Another powerful connecting tool is to label the emotion you discovered in step one. Make sure to use words like “seems”, “sounds”, “looks”, etc so you can gently guide instead of threaten their control. “It sounds like this is making you sad” is better than “you are sad aren’t you?”
Step three: Guide them to their own conclusion
Once they feel like you understand, you’ve earned yourself the ability to influence their decision. You need to be careful here so that they maintain the illusion of control. If you start just trying to convince them you are right, you will loose. Instead ask them gentle calibrated questions. They have to be the one to reach the conclusion and when they do, you need to praise them for the great idea.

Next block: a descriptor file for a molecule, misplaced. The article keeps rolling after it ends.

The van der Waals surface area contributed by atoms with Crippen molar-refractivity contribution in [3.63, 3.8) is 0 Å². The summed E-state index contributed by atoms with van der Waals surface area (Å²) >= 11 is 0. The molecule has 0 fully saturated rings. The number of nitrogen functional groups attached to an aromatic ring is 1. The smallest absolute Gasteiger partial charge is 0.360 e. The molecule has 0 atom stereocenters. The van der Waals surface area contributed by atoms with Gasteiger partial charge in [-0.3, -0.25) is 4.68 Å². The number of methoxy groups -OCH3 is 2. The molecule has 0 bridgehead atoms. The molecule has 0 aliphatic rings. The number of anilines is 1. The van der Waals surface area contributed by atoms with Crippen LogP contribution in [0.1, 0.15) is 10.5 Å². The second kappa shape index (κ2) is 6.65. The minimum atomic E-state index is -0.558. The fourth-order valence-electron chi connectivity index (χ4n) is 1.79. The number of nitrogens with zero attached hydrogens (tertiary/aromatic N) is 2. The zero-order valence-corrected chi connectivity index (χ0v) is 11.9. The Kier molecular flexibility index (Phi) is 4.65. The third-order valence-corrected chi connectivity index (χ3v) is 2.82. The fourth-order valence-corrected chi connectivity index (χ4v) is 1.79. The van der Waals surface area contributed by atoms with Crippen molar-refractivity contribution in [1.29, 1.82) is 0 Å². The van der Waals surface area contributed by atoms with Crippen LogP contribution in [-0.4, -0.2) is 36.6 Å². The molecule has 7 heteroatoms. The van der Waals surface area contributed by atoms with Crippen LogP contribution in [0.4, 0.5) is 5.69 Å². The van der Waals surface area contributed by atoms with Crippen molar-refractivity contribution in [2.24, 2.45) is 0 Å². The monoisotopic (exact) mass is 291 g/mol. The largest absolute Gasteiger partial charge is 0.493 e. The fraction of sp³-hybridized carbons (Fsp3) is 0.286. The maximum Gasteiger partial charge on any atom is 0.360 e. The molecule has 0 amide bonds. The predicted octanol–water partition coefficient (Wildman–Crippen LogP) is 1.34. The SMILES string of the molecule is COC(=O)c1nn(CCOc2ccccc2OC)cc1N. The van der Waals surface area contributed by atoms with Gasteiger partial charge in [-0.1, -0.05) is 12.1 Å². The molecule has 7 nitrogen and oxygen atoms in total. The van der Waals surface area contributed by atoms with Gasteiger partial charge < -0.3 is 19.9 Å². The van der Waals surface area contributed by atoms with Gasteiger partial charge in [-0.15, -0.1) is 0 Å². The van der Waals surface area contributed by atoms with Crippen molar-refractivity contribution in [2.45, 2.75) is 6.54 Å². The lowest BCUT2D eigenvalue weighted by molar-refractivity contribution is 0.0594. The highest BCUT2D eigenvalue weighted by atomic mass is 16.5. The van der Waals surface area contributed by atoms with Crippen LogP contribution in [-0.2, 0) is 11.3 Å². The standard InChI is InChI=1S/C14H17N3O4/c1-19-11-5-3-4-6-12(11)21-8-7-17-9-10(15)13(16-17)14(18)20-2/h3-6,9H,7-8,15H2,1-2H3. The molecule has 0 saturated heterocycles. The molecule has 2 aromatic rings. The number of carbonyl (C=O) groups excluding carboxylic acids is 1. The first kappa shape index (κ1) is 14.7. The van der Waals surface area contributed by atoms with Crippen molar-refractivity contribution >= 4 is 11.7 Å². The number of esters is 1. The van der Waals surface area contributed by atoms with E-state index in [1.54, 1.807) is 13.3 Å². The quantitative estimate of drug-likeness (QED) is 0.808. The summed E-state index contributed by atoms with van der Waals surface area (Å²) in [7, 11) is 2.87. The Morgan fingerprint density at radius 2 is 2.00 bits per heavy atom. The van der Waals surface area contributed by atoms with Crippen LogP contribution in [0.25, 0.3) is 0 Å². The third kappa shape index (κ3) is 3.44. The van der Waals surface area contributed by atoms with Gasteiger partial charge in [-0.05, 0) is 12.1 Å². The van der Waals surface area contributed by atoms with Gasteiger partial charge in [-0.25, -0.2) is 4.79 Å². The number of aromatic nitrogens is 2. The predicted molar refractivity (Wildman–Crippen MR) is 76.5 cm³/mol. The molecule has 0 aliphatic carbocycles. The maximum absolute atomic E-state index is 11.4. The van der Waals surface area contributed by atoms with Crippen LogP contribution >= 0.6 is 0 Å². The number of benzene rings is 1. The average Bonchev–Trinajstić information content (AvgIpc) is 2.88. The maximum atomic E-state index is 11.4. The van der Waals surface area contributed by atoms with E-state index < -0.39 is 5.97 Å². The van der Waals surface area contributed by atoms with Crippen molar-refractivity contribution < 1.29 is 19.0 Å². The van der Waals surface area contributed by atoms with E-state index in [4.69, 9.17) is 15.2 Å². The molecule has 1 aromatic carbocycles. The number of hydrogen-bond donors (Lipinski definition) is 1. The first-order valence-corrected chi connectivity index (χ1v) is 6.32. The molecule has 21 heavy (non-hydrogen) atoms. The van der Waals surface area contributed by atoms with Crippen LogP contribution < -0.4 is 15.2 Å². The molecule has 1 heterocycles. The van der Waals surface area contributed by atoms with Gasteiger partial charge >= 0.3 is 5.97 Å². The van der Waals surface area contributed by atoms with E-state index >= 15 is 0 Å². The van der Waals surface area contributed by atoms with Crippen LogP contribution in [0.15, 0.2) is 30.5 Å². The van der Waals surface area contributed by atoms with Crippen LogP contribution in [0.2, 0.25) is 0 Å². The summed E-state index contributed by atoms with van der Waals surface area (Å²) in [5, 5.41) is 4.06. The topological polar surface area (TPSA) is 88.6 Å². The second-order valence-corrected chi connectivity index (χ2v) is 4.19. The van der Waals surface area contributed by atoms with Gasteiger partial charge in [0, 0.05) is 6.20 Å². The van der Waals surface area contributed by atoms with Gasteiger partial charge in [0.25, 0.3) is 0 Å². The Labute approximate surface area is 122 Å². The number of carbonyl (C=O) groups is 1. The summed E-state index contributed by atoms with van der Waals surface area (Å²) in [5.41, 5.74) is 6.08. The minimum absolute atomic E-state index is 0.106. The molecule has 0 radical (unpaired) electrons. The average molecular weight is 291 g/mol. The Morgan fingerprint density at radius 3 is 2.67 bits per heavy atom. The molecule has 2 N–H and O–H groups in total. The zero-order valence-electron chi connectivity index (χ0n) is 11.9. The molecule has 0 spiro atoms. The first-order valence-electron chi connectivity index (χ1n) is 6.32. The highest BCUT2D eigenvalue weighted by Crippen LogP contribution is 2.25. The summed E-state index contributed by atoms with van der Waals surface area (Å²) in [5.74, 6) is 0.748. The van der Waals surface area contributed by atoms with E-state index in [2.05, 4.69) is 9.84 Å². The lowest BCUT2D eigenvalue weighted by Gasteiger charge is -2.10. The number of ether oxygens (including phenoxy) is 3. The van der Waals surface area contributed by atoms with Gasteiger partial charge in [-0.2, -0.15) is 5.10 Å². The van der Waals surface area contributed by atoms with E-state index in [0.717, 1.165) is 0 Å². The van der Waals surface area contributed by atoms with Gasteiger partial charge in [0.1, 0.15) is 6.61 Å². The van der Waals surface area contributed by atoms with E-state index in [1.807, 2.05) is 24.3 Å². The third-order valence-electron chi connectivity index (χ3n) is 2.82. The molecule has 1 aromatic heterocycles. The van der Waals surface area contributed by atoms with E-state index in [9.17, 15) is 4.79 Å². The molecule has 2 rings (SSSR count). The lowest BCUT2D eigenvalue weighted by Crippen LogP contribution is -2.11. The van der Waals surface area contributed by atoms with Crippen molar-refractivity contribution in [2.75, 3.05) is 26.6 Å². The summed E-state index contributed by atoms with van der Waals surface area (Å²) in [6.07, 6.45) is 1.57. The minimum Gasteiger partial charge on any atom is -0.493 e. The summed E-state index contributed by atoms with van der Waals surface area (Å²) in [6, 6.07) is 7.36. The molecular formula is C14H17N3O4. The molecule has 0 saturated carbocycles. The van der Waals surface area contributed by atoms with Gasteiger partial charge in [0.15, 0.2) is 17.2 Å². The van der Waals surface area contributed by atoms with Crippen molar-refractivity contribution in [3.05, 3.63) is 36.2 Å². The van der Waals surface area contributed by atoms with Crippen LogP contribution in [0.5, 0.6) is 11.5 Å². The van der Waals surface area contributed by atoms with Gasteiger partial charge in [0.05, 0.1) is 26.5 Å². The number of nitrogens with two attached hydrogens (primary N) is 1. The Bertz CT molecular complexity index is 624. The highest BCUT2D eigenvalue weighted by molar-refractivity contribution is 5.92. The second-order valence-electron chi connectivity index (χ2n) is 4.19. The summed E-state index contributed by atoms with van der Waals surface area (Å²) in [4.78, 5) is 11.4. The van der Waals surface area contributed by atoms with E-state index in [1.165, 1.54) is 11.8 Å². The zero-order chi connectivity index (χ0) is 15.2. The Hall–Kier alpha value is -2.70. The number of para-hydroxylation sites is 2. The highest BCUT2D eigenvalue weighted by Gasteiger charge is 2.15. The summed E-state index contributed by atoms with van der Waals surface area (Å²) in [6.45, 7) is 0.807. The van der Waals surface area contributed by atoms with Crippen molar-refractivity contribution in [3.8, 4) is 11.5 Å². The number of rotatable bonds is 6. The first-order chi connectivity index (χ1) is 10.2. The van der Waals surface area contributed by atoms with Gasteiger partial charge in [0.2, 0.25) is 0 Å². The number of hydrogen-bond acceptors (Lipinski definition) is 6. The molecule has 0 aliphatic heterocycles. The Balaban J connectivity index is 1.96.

Start with “no”. The reason why “no” is more powerful than “yes” is because “no” makes them feel in control, where as “yes” is you asking for commitment. 2 year-olds love to say “no”.
Ask questions that benefit you with the answer “no”. For example, today my son peed his pants and it ran into his shoes. He really wanted to wear those shoes, but I wanted to wash them. I asked him if he “wanted pee on his shoes”. You have to be very careful in your wording, because toddlers are very strong-willed and emotional. Had I asked if he “wanted to wear shoes with pee on them”, he probably would have said “yes” and I would have lost some footing (pun unintended). I could then follow-up with “does it feel better when your shoes have pee on them?” I essence, I’m getting him to agree with me by disagreeing.